SNAP is linked with improved health outcomes. The stress that food-insecure families face because they can’t consistently put healthy food on the table, along with the health effects of unpredictable or intermittent meals, may contribute to a higher risk of chronic conditions and other adverse health outcomes. Because SNAP reduces food insecurity and associated stress and frees up income for households to buy healthier food and spend more on health, SNAP may be a path toward better health.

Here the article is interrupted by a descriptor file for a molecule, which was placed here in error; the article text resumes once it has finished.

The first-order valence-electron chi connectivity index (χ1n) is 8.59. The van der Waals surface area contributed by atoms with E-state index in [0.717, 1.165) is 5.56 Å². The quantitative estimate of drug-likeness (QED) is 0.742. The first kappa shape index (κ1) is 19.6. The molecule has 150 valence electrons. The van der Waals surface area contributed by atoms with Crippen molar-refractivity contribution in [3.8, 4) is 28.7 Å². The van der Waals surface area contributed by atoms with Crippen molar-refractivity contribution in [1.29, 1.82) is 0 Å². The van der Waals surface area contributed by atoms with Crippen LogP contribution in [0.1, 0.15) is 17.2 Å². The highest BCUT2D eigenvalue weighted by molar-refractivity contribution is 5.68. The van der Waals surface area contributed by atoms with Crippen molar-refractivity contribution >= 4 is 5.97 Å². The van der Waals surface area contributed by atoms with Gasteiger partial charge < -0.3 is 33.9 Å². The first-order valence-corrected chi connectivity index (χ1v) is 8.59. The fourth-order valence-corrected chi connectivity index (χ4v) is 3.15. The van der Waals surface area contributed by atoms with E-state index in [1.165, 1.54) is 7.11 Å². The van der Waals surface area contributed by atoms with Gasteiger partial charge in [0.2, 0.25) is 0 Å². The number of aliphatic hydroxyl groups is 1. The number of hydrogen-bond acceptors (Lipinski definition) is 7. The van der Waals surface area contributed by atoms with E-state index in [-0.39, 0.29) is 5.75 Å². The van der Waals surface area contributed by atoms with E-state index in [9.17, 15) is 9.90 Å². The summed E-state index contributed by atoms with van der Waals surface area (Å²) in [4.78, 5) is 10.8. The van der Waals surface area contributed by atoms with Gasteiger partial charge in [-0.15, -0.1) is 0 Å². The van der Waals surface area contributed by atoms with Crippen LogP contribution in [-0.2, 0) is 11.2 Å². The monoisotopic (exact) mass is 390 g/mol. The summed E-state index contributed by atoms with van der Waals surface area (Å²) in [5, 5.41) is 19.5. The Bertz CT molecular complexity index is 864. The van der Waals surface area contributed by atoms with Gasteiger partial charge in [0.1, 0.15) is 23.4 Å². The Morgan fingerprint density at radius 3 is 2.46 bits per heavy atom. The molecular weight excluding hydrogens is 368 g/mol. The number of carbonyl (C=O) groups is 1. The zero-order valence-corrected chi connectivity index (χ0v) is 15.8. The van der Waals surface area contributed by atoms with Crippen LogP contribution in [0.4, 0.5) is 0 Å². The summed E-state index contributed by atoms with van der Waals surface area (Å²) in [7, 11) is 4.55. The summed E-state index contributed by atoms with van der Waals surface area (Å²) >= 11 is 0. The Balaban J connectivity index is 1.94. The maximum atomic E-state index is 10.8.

Research links SNAP with a number of improved health outcomes. After adjusting for differences in demographic, socioeconomic, and other characteristics, adults who participate in SNAP are more likely to assess their own health as excellent or very good, as are parents when assessing their child’s health. Adults who receive SNAP have fewer sick days, make fewer visits to a doctor, are less likely to forgo needed care because they cannot afford it, and are less likely to exhibit psychological distress. Other researchers have shown that children receiving SNAP are less likely than low-income non-participants to be in fair or poor health or underweight, and their families are less likely to make tradeoffs between paying for health care and paying for other basic needs, like food, housing, heating, and electricity. Research has also shown that elderly SNAP participants are less likely than similar non-participants to cut back on prescribed medications due to cost.